I'm finishing up my app for iPad, and the filename extension (used mostly so that Mail and Dropbox know what program to open the files in) is 12 characters long. The only filename extension that is anywhere near as long is tax2010. Why is there so little variation on this topic, and what kind of problems can I expect by using a long filename extension for my app? These files will be mailed, copied, and shared*.

In all tests, it works perfectly.

* I hope.

  • 3
    I've seen a few more file extensions that long (just a few hours ago while browsing a Visual Studio project: .resources and .csproj). But yeah, most file extensions are shorter.
    – user7043
    Commented Dec 21, 2011 at 17:42
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    Historical bias from the days of yore when storage and processing power weren't as plentiful. Commented Dec 21, 2011 at 17:43
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    No, actually, historical bias from the days when we did not have command-prompt autocomplete. You know how programmers are oh-so bored to hit keystrokes.
    – Mike Nakis
    Commented Dec 21, 2011 at 18:15
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    There is no such thing as a file extension, at least not in more recent operating systems.
    – Ingo
    Commented Jul 17, 2013 at 14:50
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    @Zack Please tell me what exactly in the sentence "There is no such thing as a file extension." you didn't understand? By the way, it should be "file name extension". But even then, in more recent operating systems, like UNIX, it is at best a convention that a file named file.c contains C source, etc. There is no place in the OS where a filename is interpreted.
    – Ingo
    Commented Oct 27, 2014 at 18:36

5 Answers 5


A lot of developers were at least using computers back when long extensions where a technical restriction. Even today, there are still programs in active use that choke on things such as spaces in file paths and long extensions.

As long as you don't suspect that your files will need to be used by these programs, there isn't a technical reason to stop you.

Do please remember though, that the short extensions that can be comprehended in a single glance will be much better for your users. So while .resources is a great example, .customhatbymycompany is definitely not.

  • 1
    What about .customHatByMyCompany or .custom_hat_by_my_company ? <evil grin> Or even .custom hat by my company (both Windows & Linux seem to have no problems with spaces in file name extensions)
    – Mawg
    Commented Feb 6, 2015 at 15:33

File extensions are used to distinguish between different types of files, not to tell a story. That's why they are short: even with three letters length, the chances to have a collision on the same machine are pretty small.

Long extensions mean less space for the remaining path and file name. Maybe in modern operating systems and software it doesn't matter since they accept very long file paths. Sadly, this is not the case with Microsoft, where .NET Framework still cannot manage paths longer than 259 characters. 12 characters taken for extension means 246 characters left for the path without extension. In some cases, it may be a problem.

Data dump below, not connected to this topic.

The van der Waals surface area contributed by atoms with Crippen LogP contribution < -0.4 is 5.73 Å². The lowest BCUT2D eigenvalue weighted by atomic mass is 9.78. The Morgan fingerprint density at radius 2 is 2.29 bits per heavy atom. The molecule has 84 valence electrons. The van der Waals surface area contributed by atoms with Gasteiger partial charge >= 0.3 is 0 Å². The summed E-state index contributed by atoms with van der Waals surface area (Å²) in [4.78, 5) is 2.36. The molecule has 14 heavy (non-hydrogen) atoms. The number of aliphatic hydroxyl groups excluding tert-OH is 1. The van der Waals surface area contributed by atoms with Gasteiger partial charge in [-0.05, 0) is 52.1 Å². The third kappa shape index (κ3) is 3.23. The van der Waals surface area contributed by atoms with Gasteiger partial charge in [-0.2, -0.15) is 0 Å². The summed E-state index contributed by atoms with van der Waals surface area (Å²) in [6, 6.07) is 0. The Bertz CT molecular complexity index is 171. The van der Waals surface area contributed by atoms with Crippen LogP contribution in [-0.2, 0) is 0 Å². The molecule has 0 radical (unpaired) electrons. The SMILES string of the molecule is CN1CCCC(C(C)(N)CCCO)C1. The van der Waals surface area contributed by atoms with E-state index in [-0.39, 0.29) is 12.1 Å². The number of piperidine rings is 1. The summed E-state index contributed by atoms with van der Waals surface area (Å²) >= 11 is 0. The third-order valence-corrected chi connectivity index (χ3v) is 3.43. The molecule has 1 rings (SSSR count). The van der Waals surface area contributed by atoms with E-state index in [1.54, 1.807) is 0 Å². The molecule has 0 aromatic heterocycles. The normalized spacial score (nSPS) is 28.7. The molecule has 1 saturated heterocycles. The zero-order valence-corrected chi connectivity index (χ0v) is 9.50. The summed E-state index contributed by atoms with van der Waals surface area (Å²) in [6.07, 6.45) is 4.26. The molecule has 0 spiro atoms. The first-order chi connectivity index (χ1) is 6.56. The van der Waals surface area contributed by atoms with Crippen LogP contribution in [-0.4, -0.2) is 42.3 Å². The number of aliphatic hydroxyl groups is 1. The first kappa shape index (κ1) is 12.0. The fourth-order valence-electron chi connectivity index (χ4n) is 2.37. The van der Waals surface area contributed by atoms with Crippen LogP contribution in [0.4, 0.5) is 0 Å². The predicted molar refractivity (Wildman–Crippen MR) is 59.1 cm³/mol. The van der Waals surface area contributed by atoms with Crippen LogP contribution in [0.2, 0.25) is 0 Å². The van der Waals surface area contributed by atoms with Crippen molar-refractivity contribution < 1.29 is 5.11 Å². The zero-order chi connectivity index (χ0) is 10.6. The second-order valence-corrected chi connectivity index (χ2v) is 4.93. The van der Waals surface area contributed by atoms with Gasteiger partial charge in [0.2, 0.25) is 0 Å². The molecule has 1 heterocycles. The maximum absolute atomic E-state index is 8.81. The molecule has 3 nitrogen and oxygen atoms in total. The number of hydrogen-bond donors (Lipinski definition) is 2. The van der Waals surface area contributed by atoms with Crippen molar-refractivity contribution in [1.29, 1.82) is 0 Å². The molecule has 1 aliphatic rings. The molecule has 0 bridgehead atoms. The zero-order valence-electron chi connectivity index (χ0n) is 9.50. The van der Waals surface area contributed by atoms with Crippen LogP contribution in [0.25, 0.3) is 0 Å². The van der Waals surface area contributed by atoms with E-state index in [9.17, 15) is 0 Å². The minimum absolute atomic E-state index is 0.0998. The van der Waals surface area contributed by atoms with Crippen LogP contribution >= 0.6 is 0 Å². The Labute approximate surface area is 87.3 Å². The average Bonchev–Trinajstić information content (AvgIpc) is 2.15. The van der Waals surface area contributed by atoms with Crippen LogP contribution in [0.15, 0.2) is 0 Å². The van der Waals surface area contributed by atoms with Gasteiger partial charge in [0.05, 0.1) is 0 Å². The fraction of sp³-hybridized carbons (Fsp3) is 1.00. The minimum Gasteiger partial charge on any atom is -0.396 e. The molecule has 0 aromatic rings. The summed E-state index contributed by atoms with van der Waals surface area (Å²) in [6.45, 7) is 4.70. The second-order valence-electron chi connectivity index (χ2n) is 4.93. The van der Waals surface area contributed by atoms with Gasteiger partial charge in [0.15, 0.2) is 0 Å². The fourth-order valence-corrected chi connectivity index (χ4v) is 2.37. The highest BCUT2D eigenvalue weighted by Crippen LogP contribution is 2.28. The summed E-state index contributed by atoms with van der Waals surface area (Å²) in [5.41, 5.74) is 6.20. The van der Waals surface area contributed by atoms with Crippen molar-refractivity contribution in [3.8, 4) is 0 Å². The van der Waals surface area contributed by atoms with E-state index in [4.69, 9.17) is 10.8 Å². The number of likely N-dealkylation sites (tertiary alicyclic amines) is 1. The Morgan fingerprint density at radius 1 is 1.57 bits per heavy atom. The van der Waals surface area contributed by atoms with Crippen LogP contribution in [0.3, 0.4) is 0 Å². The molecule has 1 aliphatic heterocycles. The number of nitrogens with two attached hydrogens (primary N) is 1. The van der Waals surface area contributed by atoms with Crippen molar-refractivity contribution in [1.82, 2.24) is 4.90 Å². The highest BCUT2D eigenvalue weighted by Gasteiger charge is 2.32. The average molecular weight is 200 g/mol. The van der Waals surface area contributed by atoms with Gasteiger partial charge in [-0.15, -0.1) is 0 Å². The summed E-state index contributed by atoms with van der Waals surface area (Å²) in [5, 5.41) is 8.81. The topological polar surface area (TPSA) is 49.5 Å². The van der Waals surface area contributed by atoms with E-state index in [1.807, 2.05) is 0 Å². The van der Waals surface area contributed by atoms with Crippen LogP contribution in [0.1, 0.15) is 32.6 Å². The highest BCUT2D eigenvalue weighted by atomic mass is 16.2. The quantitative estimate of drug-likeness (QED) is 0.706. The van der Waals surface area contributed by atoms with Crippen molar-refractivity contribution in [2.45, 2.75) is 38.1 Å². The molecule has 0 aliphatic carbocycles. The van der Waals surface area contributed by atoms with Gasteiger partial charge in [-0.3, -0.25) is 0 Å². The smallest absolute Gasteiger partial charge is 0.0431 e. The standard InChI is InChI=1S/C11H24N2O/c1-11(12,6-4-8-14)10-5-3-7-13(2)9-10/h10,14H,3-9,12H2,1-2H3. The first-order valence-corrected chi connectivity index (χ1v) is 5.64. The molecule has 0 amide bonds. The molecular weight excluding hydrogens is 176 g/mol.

Since this issue does not apply in your particular case, the only reason to avoid long extensions is if file names, including extensions, are typed by the user, especially on mobile devices where typing can be hard.


Longer filenames:

  • Take more typing, resulting in more effort / misskeys
  • Take up more screen space
  • Are a break with tradition
  • Are not important because file extensions are for machines not people
  • Take up valuable characters in systems with a restriction on path length

Whether or not these considerations are a problem for your application is a matter for you and your users.

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    I disagree with your fourth point: extensions have normally had human associations. An operating system doesn't care if an executable is .exe or .df, after all, as long as there's a convention. Such extensions as .cpp, .jpeg, and so forth are designed for easy human reading. Commented Dec 21, 2011 at 20:44
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    @DavidThornley: It is arguable that,iIn modern versions of Windows, file extensions are hidden by default, so are not meant to be seen by "normal" users. However, in many other cases I'd agree that this isn't relevant - hence my disclaimer.
    – Kramii
    Commented Dec 21, 2011 at 22:39

As @Anthony said in the comments, a three letter (on DOS->Windows line) file extension is a historical remnant. Nowadays, it is no longer a restriction with modern operating systems, although it remains curiously common.

Since it is expected that, as time goes by, that practice will slowly be abandoned, I hazard that you could go with a longer file extension, especially if your tests confirmed that in your environment it "works okay".

The only problem that I can guess is that in some cases it will be shortened to "tax".

  • 1
    Thanks. Just to be clear, my extension is not tax2010, which is just an example of a longer one. Commented Dec 21, 2011 at 17:57

I can’t speak for iPad apps, but I’ve been using 5- and 6-character extensions for file types for my Windows apps for quite a while now with no problems. And I don’t think Linux ever had an issue with it, so it’s no problem there either. Just don’t use spaces or special characters, as some programs may not properly deal with them if they try to use the file name as part of a command line parameter.

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